In February, former Miss McCurtain County Alyssa Walker-Donaldson, 24, disappeared at Hochatown.

By all accounts, it appeared the sheriff didn’t request the assistance of other law enforcement agencies to search, which would be routine in a missing persons case. A crowd of over 100 people gathered at Hochatown to help officers search, but there was only one sheriff’s deputy present, and no one appeared to know what was happening.

In the end, a private citizen located the submerged car where the woman’s body was found.

This incident had another important aspect: in a TV interview, Clardy exhibited some unusual behavior, and many residents and law officers alike believed he was on meth.

This would spark another high-visibility incident a month later.

Then in March, Bobby Barrick died after an unusual arrest at Eagletown where he was tased repeatedly after being handcuffed, then he flatlined, was revived by EMTs, and died a few days later at a Paris hospital.

Despite no one else covering the incident, Willingham realized the case had some similarities to the George Floyd case two years before which had led to a review of arrest procedures in most law enforcement agencies, but the deputy who tased Barrick was using his own taser and had received no training from the sheriff’s office in its use.

So the newspaper made many Open Record Act requests for records and body cam footage. The sheriff’s office refused them all and was clearly angered by the requests.

Also, on March 28 of that year, at a county commissioners’ meeting attended heavily by county law offices and friends of the sheriff, the sheriff took a urine drug test but refused to take a hair follicle drug test.

That situation was sparked by a proposal made by Westbrook. Bruce Willingham had been urging county commissioners to hold the sheriff accountable for some of his office’s actions, and Westbrook proposed that the sheriff would take a drug test if reporter Chris Willingham would. The reporter noted he was not a county employee and thought the request was ridiculous.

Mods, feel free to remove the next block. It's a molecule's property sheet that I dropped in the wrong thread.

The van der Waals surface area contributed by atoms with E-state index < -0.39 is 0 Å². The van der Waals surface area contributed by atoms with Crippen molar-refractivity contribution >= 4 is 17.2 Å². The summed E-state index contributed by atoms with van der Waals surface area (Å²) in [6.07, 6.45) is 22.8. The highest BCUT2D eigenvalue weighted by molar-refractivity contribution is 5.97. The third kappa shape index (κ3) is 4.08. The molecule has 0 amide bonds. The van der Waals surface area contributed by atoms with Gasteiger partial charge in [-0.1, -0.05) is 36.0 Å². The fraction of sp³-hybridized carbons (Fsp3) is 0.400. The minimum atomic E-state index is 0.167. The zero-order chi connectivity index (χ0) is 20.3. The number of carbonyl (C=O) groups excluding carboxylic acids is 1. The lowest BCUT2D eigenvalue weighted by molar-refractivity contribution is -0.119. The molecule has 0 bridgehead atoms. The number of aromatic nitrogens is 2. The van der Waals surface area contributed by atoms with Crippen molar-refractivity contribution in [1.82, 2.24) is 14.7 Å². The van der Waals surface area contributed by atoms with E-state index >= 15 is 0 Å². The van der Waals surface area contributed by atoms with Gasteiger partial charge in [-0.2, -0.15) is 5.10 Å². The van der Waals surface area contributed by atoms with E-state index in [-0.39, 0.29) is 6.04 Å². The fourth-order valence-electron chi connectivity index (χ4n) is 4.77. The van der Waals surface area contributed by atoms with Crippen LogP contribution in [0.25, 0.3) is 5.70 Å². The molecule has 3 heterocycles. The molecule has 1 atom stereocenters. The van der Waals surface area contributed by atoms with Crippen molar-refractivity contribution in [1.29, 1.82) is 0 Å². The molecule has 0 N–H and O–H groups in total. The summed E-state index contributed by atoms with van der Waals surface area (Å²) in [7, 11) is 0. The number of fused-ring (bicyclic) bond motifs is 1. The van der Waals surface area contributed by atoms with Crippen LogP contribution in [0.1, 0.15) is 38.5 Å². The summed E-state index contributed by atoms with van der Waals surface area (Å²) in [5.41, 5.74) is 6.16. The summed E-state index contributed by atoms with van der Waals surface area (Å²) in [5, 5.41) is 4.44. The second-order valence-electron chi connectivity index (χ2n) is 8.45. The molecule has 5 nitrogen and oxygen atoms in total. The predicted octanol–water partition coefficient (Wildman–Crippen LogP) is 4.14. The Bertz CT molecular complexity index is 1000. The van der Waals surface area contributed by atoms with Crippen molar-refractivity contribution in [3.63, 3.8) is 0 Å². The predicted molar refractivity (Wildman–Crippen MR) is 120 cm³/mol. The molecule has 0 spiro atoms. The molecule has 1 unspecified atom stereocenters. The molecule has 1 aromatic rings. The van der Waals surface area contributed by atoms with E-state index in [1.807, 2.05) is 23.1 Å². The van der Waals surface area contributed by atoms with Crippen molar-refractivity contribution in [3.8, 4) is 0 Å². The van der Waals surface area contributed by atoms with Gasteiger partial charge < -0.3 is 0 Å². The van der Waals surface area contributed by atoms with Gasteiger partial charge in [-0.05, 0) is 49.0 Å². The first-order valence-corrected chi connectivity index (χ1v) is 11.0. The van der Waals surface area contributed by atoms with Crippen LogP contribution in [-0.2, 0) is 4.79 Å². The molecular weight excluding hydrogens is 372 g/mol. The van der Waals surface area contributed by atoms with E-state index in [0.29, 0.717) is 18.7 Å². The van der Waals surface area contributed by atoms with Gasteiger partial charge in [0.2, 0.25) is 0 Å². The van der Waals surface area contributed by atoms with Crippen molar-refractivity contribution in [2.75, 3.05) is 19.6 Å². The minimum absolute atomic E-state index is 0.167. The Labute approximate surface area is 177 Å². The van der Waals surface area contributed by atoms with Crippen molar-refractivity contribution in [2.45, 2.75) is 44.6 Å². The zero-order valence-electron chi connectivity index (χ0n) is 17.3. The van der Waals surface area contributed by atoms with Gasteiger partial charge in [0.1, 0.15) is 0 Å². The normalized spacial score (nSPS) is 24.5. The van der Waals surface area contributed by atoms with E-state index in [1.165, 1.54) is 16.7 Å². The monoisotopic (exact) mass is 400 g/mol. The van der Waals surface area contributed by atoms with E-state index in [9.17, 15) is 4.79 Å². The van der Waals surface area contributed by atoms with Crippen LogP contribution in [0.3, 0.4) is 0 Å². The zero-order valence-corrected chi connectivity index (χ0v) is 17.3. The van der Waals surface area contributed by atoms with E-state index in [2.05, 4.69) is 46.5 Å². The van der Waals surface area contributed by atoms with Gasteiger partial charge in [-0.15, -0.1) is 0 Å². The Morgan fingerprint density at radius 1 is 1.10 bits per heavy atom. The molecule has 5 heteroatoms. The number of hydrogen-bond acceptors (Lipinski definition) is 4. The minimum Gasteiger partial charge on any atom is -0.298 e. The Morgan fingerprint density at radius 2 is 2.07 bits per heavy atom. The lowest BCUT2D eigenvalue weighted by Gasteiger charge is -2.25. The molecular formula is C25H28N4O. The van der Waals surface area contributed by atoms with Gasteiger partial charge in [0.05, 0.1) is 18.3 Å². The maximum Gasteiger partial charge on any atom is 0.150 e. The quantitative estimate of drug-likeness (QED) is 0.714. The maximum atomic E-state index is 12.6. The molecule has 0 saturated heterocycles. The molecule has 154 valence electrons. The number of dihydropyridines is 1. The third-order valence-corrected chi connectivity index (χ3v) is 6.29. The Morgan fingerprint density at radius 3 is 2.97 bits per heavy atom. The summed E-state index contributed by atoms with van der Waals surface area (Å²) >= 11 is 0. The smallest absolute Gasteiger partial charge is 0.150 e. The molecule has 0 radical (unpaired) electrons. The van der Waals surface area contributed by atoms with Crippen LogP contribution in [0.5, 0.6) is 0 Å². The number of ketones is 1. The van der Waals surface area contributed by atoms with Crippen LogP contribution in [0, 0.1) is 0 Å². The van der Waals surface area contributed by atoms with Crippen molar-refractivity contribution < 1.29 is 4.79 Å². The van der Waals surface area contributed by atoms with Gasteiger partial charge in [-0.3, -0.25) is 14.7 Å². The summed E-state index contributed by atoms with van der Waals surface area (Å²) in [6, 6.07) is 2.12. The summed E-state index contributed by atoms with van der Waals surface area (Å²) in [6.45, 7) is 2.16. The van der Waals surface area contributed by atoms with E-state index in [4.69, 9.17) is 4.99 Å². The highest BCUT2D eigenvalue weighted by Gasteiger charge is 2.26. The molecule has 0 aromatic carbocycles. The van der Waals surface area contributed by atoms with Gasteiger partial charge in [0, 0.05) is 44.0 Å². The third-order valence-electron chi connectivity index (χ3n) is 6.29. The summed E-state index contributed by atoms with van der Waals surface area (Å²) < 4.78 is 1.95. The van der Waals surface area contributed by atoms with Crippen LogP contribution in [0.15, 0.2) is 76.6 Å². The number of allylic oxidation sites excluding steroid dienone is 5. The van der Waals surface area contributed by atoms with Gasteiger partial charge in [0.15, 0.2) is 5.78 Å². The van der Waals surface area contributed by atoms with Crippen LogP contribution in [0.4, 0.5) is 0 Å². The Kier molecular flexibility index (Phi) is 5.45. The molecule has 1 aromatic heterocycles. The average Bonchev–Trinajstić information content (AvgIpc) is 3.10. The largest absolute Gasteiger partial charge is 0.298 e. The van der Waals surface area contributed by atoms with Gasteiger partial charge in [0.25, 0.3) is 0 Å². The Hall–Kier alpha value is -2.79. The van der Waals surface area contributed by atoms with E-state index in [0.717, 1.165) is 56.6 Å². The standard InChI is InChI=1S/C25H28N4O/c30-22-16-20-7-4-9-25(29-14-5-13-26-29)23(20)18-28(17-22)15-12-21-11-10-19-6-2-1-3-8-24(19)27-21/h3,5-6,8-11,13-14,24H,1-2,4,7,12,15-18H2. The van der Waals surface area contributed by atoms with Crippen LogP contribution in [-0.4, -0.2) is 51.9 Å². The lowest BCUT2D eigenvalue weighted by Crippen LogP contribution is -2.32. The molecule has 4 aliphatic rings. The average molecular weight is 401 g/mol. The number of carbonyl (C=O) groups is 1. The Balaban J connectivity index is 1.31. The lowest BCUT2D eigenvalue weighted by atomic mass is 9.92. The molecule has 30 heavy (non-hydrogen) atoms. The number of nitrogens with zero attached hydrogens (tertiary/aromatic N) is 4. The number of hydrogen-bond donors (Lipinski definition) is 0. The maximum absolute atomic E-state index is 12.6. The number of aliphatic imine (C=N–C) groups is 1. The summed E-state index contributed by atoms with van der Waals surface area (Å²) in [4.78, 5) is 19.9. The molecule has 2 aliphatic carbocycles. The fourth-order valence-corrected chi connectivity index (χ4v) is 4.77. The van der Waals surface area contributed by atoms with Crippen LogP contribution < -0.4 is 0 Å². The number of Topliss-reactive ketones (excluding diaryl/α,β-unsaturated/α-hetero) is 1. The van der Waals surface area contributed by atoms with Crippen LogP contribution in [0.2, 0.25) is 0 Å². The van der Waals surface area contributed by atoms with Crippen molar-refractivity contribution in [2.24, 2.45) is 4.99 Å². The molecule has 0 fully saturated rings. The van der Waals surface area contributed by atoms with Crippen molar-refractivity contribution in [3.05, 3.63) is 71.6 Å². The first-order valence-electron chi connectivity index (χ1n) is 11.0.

Bruce Willingham, who didn’t yet realize that the sheriff’s office and commissioners were specifically targeting his son, naively thought Westbrook simply wanted someone from this paper to take a drug test if the sheriff would.

So Willingham offered his own hair for a test.

“No, it has to be Chris,” said Westbrook. Two different recordings, including one made by this paper, later showed that “the plan,” as Alicia Manning called it, was to take Chris Willingham into custody and publicly humiliate him.

Just one small problem with the plan.

The newspaper later checked and learned that the officers had no arrest warrant for Willingham, nor had they sought one, so any arrest of him that day would have been illegal.

Why would they do that, other than the embarrassment? The Willinghams guessed that Manning wanted to quickly download the contents of his phone while he was in custody (since she seemed obsessed with getting his phone), then claim there had been a paperwork error or misunderstanding on the arrest warrant before releasing him.

A urine test only shows drugs for the past few days, while a hair follicle test shows drug presence for up to six months.

The sheriff passed the urine test, but vowed he would never take a drug test again.

(Next: A fake Facebook page)